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A.H. Pettus Records the Soundtrack of Resilience

Steeped in emotional integrity and acoustic simplicity, A.H. Pettus' album How the West Was Once emerges as a captivating soundtrack for the heart's resilience. The album, recorded and produced entirely by Pettus in his modest home studio, is an autobiographical concept album of sorts, chronicling a man's struggle through divorce, loneliness, self-doubt, and redemption. Whatever the album lacks in high-end studio polish, it more than makes up for in authenticity, eschewing sonic perfection for emotional urgency. Primarily just a man and his guitar, the album showcases the Charlotte, N.C. native's earnest, fine-tuned voice, resulting in an enduringly soulful record.

Pettus sets the stage with the album's opener, "Of Love and War and Birth," a loping strummer befitting the cover art featuring a cowboy on his steed. Pettus' soothing vocals convey a sense of calm serenity amongst a vast western landscape, making the listener feel as if they, too, are on horseback astride the singer traversing this introspective journey through life's challenges.

The following track, "Have a Little Faith in Me," finds Pettus picking up the pace, detailing the heartbreak of his failed marriage. Beneath the surface, however, one wonders if Pettus is imploring this of his wife or, perhaps, himself, as themes of self-reflection abound throughout the album.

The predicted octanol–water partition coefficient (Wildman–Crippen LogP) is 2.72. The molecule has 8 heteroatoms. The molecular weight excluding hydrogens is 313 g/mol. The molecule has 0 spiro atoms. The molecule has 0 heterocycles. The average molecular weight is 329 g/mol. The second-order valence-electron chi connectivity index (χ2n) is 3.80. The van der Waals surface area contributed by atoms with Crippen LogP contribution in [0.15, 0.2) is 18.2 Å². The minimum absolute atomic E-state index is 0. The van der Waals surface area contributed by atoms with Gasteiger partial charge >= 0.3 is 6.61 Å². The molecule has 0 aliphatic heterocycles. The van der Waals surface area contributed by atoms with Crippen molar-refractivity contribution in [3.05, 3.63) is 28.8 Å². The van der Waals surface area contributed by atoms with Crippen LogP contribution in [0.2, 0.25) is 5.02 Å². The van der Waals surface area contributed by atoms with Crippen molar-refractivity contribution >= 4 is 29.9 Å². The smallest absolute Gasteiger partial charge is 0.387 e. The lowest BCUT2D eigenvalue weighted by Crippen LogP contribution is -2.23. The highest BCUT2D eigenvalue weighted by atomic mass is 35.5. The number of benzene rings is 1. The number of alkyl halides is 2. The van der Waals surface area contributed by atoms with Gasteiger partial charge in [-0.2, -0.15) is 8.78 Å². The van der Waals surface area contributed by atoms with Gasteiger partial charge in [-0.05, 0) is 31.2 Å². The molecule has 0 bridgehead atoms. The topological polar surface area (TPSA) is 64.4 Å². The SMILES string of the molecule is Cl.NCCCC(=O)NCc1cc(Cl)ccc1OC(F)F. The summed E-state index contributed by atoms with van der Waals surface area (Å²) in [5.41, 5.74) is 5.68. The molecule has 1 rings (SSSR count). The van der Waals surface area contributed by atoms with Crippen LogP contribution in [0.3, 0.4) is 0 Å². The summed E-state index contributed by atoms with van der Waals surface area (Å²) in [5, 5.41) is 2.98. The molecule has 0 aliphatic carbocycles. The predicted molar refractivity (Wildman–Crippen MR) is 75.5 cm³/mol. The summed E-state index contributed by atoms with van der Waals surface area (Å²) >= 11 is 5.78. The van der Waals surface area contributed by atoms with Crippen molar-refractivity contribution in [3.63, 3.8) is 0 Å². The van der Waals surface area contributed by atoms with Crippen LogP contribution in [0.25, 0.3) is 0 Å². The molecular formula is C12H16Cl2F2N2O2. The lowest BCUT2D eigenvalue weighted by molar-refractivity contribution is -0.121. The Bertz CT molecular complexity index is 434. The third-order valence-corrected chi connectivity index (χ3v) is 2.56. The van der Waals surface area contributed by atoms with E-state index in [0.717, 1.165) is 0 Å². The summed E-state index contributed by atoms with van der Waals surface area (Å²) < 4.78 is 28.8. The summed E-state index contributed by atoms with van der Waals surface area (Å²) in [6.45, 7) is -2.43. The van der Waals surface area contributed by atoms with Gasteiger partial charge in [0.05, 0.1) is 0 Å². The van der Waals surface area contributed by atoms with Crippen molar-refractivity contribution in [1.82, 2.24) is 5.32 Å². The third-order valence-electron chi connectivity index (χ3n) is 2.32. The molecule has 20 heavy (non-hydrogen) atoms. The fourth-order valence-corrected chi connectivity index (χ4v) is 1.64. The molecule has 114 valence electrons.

Standing out amongst this profound collection of tracks, "The Story of Buddy Lee" showcases a raucous edge, with distorted guitars and vocals reminiscent of the legendary Jim Morrison, one of Pettus' main influences. There's a profound darkness to this track, presenting Pettus not just as a musician but a seasoned storyteller of raw and gritty tales.

By contrast, 'We Were So Free' unravels as a poignant ballad, stripped to its core with haunting piano motifs enveloping the listener in the folds of reflection and yearning. This solemnity echoes Pettus's emotional expansiveness, offering a glimpse of vulnerability to which most listeners will relate.

The title track is a fun up-tempo toe-tapper featuring Pettus strumming and singing with a sense of joy and urgency that compels the listener to sing along. The infectious rhythm and undeniable groove provide a welcomed feel-good reprieve from an otherwise contemplative collection of songs.

In truth, the lack of a glossy studio finish serves as the album's strength. A.H. Pettus proves that the essence of musicianship lies in the ability to share one's soul with an audience, making How the West Was Once a compendium of human experiences that blossom, wilt, and eventually find their solace in growing anew. In its totality, Pettus' album is a triumph of authenticity over artifice, a testament to the stirring beauty that can emerge from the depths of personal struggle. Listeners are not just indulging in another studio recording but a shared human experience, a communion with an artist who turns adversity into art. How the West Was Once is more than just a collection of songs, but heartfelt stories of the human experience, resulting in a uniquely intimate listening experience that resonates long after the final strum fades.

Stream How the West Was Once on Spotify:

Reviewed by Michael Scanlon


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